Norm Scott, president of the Royal Canadian Legion Prince Edward Branch 91, shows off the commemorative wall in the legion, which is decorated with veterans’ names. The legion is celebrating its 90th anniversary this year. (Black Press Media file photo)

Legions help keep the memories alive

Legions offer many services for the community

Felicia Santarossa

Special to the Gazette

More than a century has passed since the end of the First World War, but the effects can still be felt today. Millions of Canadians wear a poppy to honour those who served. There are annual ceremonies, school visits, and a moment of silence to honour those who died in battle.

What do these events have in common? The Royal Canadian Legion. Established in 1925, the non-profit society ensures soldiers’ efforts are remembered though these events and provide support and a social spot for veterans all over Canada.

Norm Scott, president of Branch 91 in Langford, said the “number one thing” about Remembrance Day is remembering those who served, and for those that have fought for our freedoms.

“If it wasn’t for them, we wouldn’t have what we have,” he said. “And that’s not just WWI or WWII, if it’s not these vets, [it’s veterans] that have gone to Korea, that have gone to Afghanistan, that have gone to the Commonwealth, that have gone all over the world to try and unfortunately fight battles in some ways of no return, but in other ways of success, and that has given us what we have today. And we have to be thankful, no matter what.”

READ MORE: Remembrance Day

For Scott, he thinks of those he lost in wars and beyond on Remembrance Day.

“I think of my grandfather who was in the war. I think of my dad who was in the forces. I think of not just veterans, I think of people that I’ve lost, and I treat them as an act of remembrance,” he said.

The Royal Canadian Legion was founded by veterans as a way to support those coming out of the forces, those currently in, and their family members. Services include financial assistance, providing mental health resources, and of course, keeping the memory of their service alive. The Royal Canadian Legion branch in Langford includes space for several community groups including the Goldstream Food Bank, helping serve those in need, which can include veterans.

A quick look at the Legion’s newsletter also reveals it to be quite the social hub. Scott said having entertainment activities such as darts, shuffleboard, and regular music nights means veterans adjusting can “relax” and be “comfortable and be safe in their environment.

“Any veteran can come here and they’re welcome,” he added. “It doesn’t matter if they’re a member or non-member, whatever. This is their home.”

Keeping the Legion’s mission afloat – both in Langford and at branches nationwide – comes in part from their annual poppy campaign. Through the Poppy Fund and similar fundraisers, the Langford branch alone donates more than $90,000 a year to support veterans and their families, thanks to volunteer support.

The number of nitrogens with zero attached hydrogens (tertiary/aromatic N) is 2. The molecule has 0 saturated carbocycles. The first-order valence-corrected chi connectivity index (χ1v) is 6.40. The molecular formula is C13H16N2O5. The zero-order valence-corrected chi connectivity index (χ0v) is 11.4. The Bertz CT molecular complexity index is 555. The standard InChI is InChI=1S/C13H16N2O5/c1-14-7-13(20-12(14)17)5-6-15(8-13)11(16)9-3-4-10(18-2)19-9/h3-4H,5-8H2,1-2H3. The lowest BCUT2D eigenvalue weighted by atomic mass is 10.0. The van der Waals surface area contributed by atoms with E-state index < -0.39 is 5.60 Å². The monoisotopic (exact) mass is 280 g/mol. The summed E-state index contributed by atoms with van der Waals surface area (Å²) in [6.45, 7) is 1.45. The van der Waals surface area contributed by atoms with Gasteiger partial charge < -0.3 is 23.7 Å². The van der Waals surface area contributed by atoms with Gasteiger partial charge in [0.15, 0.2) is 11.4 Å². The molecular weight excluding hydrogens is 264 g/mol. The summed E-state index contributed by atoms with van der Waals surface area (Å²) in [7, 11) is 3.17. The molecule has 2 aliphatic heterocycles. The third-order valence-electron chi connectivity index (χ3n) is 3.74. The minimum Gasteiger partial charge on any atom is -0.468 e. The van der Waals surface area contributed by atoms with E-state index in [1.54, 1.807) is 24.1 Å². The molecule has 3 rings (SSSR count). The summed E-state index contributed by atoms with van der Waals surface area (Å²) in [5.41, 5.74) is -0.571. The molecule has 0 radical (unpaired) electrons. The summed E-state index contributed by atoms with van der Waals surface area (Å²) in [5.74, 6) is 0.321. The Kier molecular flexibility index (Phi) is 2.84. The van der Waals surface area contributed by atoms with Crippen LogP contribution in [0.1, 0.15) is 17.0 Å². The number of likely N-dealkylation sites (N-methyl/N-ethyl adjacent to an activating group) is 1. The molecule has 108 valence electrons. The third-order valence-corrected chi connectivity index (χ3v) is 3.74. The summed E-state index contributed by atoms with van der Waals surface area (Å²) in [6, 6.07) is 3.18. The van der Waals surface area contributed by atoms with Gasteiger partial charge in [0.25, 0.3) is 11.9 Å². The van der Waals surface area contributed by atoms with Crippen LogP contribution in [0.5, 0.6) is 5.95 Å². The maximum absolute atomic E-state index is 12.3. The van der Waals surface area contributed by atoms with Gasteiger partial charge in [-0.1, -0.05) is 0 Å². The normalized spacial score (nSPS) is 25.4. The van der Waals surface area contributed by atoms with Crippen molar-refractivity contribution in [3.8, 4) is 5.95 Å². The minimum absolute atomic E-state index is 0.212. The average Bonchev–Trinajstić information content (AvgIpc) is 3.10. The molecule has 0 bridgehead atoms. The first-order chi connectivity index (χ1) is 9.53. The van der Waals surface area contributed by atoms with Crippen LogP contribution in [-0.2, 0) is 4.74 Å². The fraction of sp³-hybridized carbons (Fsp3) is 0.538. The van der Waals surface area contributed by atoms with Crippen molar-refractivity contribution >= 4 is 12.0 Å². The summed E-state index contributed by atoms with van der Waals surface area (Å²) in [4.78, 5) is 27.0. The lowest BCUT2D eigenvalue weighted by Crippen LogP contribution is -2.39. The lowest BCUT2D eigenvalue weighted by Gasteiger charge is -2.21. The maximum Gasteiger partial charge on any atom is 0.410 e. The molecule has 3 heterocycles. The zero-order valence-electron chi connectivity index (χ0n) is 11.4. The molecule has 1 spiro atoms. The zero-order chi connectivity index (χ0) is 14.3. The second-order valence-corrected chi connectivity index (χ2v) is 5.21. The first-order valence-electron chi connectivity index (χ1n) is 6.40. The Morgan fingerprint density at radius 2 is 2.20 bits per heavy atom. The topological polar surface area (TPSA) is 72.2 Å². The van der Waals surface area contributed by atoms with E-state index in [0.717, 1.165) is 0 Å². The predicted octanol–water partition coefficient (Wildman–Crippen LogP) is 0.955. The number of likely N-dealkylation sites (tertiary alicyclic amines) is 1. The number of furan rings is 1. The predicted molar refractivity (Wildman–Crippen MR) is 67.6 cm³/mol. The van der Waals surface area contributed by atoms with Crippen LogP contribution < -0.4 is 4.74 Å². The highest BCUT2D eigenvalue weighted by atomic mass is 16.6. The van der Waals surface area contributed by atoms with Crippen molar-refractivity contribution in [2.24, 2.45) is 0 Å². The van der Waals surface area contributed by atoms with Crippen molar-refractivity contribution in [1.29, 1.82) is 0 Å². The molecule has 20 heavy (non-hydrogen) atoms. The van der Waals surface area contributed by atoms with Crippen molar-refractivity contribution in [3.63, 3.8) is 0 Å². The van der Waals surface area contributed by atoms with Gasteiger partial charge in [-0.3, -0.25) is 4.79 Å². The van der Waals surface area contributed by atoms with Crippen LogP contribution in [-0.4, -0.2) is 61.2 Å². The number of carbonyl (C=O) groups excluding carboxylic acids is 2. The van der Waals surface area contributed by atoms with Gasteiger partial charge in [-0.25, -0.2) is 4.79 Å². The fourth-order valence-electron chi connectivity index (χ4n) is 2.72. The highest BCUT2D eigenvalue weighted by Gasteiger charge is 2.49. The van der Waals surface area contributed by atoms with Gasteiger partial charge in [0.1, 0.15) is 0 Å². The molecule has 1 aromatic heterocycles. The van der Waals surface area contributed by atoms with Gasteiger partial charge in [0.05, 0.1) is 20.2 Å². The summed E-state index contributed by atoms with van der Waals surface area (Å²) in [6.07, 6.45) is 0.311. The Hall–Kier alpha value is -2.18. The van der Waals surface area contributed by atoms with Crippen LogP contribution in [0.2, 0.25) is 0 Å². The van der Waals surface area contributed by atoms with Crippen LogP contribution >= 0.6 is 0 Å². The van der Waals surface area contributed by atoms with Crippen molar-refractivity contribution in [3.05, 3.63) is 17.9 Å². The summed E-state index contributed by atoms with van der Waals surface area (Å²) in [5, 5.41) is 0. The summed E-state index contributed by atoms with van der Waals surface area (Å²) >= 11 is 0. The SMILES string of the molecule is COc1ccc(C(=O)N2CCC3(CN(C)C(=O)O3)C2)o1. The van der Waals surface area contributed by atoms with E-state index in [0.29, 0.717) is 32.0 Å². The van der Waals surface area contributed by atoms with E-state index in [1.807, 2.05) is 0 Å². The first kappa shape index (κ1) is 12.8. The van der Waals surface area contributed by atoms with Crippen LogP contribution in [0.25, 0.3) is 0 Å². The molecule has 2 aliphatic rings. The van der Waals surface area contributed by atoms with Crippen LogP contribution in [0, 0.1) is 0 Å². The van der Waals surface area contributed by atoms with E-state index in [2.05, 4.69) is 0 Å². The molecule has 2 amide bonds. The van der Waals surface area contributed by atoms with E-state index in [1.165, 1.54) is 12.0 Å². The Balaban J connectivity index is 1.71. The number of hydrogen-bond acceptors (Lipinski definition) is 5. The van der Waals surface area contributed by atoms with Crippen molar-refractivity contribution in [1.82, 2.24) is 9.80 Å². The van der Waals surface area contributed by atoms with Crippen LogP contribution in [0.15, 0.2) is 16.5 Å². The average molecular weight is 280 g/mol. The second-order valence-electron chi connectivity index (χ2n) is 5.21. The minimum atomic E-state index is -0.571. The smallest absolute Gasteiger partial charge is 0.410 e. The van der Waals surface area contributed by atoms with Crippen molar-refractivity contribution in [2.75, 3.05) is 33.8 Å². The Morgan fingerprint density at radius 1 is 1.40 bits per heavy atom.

For more information about Branch 91, check out their website, rcl91.ca.


Like us on Facebook and follow us on Twitter

Remembrance Day

Get local stories you won't find anywhere else right to your inbox.
Sign up here

Just Posted

Saanich landfill gets used oil and antifreeze dropoff centre upgrades

BC Used Oil Management Association oversees upgrades, two new facilities in province

Saanich woman completes 10 marathons, raises double her initial goal amount

Over $20,000 raised for Victoria Hospitals Foundation

Colwood man to ride 400 kilometres to fight kids cancer

Man riding for a beloved family member who died from leukemia at 13-years-old

UPDATED: Missing 25-year-old Saanich woman found Saturday

Yuhan Jin thought to be travelling by foot or bus, carrying two suitcases

West Coast Trail shuttle operator struggles with closure

Buses now operating Victoria-Port Renfrew route

VIDEO: Otter pups learn to swim at B.C. wildlife rescue facility

Watch Critter Care’s Nathan Wagstaffe help seven young otters go for their first dip

Alleged impaired driver sparks small wildfire near Lytton after crash: B.C. RCMP

Good Samaritans prevented the blaze from getting out of control

Travel restrictions inspiring co-operation in border communities

Small border towns are asking for exemption to travel ban

B.C. First Nation adopts ‘digital twinning’ software to better manage territory

Software allows users to visualize what a mountain might look like if the trees on its slopes were logged

Woman arrested near Nanaimo beach after alleged road rage incidents

37-year-old woman facing charges including assault, assaulting a police officer, impaired driving

All inquiry recommendations implemented after fatal Port Hardy RCMP shooting: Ministry

The Independent Investigations Office of B.C. cleared the RCMP officers involved of wrongdoing

Leave your deets when dining: Restaurants taking personal info to trace COVID-19

Health officials say indoor dining presents a higher risk

Raptors kneel for both American and Canadian anthems ahead of tipoff

Majority of players have substituted their names on the backs of their jerseys with racial and social justice messages

Most Read